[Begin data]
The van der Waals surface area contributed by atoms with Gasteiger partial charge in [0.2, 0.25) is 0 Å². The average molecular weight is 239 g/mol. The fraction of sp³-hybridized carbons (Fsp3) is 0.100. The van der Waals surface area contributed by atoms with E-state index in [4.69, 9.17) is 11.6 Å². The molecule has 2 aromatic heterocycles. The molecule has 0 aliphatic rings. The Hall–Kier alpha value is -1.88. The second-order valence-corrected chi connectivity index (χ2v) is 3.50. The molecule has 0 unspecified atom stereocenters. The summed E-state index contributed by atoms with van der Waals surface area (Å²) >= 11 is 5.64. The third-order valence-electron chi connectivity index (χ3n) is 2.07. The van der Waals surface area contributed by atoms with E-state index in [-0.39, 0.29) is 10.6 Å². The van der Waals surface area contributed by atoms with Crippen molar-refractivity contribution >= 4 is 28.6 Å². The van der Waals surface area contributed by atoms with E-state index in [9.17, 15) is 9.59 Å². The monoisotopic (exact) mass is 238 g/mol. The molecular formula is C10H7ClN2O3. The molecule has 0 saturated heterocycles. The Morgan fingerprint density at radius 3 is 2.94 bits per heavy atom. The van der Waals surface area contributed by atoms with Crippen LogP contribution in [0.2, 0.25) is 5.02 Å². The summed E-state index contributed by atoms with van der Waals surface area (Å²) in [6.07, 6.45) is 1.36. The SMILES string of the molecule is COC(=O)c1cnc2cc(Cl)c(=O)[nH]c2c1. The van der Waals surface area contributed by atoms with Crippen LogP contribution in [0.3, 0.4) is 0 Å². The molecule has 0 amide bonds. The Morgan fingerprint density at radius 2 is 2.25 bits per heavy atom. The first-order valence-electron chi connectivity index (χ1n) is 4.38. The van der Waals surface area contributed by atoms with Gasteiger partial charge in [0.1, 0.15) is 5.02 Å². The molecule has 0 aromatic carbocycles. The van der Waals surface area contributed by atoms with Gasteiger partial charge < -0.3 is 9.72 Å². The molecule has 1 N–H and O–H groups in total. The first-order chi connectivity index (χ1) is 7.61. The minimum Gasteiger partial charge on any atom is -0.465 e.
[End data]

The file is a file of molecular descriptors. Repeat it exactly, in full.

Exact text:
The van der Waals surface area contributed by atoms with Gasteiger partial charge in [0.2, 0.25) is 0 Å². The average molecular weight is 239 g/mol. The fraction of sp³-hybridized carbons (Fsp3) is 0.100. The van der Waals surface area contributed by atoms with E-state index in [4.69, 9.17) is 11.6 Å². The molecule has 2 aromatic heterocycles. The molecule has 0 aliphatic rings. The Hall–Kier alpha value is -1.88. The second-order valence-corrected chi connectivity index (χ2v) is 3.50. The molecule has 0 unspecified atom stereocenters. The summed E-state index contributed by atoms with van der Waals surface area (Å²) >= 11 is 5.64. The third-order valence-electron chi connectivity index (χ3n) is 2.07. The van der Waals surface area contributed by atoms with E-state index in [-0.39, 0.29) is 10.6 Å². The van der Waals surface area contributed by atoms with Crippen molar-refractivity contribution >= 4 is 28.6 Å². The van der Waals surface area contributed by atoms with E-state index in [9.17, 15) is 9.59 Å². The monoisotopic (exact) mass is 238 g/mol. The molecular formula is C10H7ClN2O3. The molecule has 0 saturated heterocycles. The Morgan fingerprint density at radius 3 is 2.94 bits per heavy atom. The van der Waals surface area contributed by atoms with Crippen LogP contribution in [0.2, 0.25) is 5.02 Å². The summed E-state index contributed by atoms with van der Waals surface area (Å²) in [6.07, 6.45) is 1.36. The SMILES string of the molecule is COC(=O)c1cnc2cc(Cl)c(=O)[nH]c2c1. The van der Waals surface area contributed by atoms with Crippen LogP contribution in [0.3, 0.4) is 0 Å². The molecule has 0 amide bonds. The Morgan fingerprint density at radius 2 is 2.25 bits per heavy atom. The first-order valence-electron chi connectivity index (χ1n) is 4.38. The van der Waals surface area contributed by atoms with Gasteiger partial charge in [0.1, 0.15) is 5.02 Å². The molecule has 0 aromatic carbocycles. The van der Waals surface area contributed by atoms with Gasteiger partial charge < -0.3 is 9.72 Å². The molecule has 1 N–H and O–H groups in total. The first-order chi connectivity index (χ1) is 7.61. The minimum Gasteiger partial charge on any atom is -0.465 e.